Potentially Massive and Global Non-Pyrogenic Production of Condensed “Black” Carbon through Biomass Oxidation

Aleksandar I. Goranov, Hongmei Chen, Jianshu Duan, Satish C.B. Myneni, Patrick G. Hatcher

Research output: Contribution to journalArticlepeer-review

1 Scopus citations

Abstract

With the increased occurrences of wildfires worldwide, there has been an increase in scientific interest surrounding the chemistry of fire-derived “black” carbon (BC). Traditionally, wildfire research has assumed that condensed aromatic carbon (ConAC) is exclusively produced via combustion, and thus, ConAC is equated to BC. However, the lack of correlations between ConAC in soils or rivers and wildfire history suggests that ConAC may be produced non-pyrogenically. Here, we show quantitative evidence that this occurs during the oxidation of biomass with environmentally ubiquitous hydroxyl radicals. Pine wood boards exposed to iron nails and natural weather conditions for 12 years yielded a charcoal-like ConAC-rich material. ConAC was also produced during laboratory oxidations of pine, maple, and brown-rotted oak woods, as well as algae, corn root, and tree bark. Back-of-the-envelope calculations suggest that biomass oxidation could be producing massive non-pyrogenic ConAC fluxes to terrestrial and aquatic environments. These estimates (e.g., 163-182 Tg-ConAC/year to soils) are much higher than the estimated pyrogenic “BC” fluxes (e.g., 128 Tg-ConAC/year to soils) implying that environmental ConAC is primarily non-pyrogenic. This novel perspective suggests that wildfire research trajectories should shift to assessing non-pyrogenic ConAC sources and fluxes, developing new methods for quantifying true BC, and establishing a new view of ConAC as an intermediate species in the biogeochemical processing of biomass during soil humification, aquatic photochemistry, microbial degradation, or mineral-organic matter interactions. We also advise against using BC or pyrogenic carbon (pyC) terminologies for ConAC measured in environmental matrices, unless a pyrogenic source can be confidently assigned.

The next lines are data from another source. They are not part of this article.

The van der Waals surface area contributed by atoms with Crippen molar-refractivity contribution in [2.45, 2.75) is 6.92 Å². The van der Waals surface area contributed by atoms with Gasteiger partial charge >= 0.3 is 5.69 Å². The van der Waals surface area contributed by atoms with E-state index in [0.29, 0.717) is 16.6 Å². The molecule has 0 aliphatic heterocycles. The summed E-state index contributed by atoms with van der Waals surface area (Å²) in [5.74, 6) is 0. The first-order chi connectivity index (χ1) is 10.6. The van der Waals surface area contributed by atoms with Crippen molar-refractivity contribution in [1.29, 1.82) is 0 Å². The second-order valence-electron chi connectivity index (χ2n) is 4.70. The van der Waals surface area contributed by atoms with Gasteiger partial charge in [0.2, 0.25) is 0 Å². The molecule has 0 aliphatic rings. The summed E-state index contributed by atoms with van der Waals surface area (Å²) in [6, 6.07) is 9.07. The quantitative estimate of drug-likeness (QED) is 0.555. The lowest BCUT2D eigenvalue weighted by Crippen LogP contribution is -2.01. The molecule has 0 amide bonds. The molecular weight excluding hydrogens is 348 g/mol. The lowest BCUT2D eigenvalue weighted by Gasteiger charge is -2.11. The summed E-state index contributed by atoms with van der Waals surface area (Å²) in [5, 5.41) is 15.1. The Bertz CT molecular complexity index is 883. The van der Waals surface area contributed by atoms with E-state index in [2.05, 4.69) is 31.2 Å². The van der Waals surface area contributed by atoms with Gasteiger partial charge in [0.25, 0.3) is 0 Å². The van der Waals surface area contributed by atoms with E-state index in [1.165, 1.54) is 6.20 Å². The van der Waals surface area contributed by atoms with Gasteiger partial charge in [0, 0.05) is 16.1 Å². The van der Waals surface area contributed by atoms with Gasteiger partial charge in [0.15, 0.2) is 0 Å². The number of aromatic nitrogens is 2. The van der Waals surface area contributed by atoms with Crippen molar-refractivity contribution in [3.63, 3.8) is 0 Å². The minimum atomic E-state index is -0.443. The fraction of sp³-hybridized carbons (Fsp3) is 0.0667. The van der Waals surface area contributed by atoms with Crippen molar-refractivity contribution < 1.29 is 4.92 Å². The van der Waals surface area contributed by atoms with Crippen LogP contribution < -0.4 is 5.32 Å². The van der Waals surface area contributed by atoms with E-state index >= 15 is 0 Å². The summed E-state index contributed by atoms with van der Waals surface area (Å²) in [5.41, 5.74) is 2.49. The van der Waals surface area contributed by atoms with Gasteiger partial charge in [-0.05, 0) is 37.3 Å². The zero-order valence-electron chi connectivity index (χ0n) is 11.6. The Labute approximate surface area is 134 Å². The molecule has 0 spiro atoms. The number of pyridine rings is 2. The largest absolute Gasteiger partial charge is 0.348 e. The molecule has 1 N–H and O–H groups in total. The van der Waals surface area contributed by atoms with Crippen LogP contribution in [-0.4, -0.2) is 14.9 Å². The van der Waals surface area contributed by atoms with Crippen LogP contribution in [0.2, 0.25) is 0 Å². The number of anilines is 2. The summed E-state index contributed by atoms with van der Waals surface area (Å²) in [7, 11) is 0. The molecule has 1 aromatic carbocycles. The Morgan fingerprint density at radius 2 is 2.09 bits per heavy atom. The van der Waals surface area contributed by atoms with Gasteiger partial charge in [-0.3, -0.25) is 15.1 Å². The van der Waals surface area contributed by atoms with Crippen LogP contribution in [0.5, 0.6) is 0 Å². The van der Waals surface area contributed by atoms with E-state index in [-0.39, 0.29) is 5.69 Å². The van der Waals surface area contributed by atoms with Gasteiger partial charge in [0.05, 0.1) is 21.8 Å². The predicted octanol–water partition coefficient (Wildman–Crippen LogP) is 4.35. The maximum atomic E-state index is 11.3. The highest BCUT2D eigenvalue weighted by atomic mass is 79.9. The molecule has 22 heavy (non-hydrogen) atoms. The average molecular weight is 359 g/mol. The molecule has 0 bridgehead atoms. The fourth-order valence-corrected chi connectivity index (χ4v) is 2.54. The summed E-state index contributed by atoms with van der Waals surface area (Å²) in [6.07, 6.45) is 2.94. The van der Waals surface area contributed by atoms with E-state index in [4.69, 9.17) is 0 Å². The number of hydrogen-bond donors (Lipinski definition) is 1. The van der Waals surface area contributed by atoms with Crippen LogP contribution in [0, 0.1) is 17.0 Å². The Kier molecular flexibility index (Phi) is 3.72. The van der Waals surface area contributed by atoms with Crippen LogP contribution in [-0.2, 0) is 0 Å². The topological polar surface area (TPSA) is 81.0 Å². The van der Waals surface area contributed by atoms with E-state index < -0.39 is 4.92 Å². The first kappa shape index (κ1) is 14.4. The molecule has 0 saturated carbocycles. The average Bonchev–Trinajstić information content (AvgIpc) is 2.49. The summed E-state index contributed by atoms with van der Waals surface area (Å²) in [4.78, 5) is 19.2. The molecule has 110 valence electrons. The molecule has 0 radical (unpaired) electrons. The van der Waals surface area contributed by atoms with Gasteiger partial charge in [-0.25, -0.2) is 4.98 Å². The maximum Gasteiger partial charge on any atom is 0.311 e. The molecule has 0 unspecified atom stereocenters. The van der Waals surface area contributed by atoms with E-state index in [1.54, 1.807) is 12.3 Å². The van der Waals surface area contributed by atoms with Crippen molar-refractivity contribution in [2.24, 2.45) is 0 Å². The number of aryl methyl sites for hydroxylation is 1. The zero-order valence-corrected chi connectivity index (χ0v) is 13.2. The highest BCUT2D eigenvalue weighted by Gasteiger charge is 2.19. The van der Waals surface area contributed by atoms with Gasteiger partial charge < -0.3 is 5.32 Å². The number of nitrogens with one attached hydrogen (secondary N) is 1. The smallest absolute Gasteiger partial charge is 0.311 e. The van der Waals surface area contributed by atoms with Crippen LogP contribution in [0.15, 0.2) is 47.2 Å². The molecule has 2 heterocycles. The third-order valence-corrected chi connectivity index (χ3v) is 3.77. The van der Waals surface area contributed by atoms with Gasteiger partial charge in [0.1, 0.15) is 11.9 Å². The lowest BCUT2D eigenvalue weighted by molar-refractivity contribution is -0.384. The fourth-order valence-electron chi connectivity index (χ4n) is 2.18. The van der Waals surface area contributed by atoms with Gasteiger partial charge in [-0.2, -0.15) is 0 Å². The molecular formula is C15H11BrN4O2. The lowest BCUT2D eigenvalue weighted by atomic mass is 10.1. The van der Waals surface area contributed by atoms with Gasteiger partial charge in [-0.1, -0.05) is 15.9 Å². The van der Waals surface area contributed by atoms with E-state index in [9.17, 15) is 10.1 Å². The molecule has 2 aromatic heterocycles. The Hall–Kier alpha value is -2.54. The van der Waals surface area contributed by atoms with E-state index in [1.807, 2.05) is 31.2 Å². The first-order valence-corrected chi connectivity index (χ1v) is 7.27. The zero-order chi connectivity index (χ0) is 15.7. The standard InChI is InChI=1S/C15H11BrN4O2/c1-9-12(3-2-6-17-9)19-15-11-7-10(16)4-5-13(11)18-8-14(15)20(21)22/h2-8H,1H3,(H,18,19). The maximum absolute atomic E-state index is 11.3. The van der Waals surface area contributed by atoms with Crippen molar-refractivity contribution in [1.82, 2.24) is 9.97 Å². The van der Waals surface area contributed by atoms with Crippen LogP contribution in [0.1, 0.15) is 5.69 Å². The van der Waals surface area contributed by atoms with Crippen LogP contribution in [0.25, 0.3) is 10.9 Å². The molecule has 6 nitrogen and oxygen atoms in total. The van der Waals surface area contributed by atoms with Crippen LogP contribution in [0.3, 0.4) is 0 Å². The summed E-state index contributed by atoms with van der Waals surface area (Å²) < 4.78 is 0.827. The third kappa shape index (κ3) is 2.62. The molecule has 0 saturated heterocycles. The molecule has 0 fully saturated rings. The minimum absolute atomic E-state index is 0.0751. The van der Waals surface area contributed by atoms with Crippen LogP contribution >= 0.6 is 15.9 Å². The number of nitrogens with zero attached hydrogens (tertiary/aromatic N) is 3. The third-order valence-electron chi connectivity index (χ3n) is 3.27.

Original languageEnglish (US)
Pages (from-to)2750-2761
Number of pages12
JournalEnvironmental Science and Technology
Volume58
Issue number6
DOIs
StatePublished - Feb 13 2024

All Science Journal Classification (ASJC) codes

  • General Chemistry
  • Environmental Chemistry

Keywords

  • black carbon
  • condensed aromatic carbon (ConAC)
  • global carbon cycle

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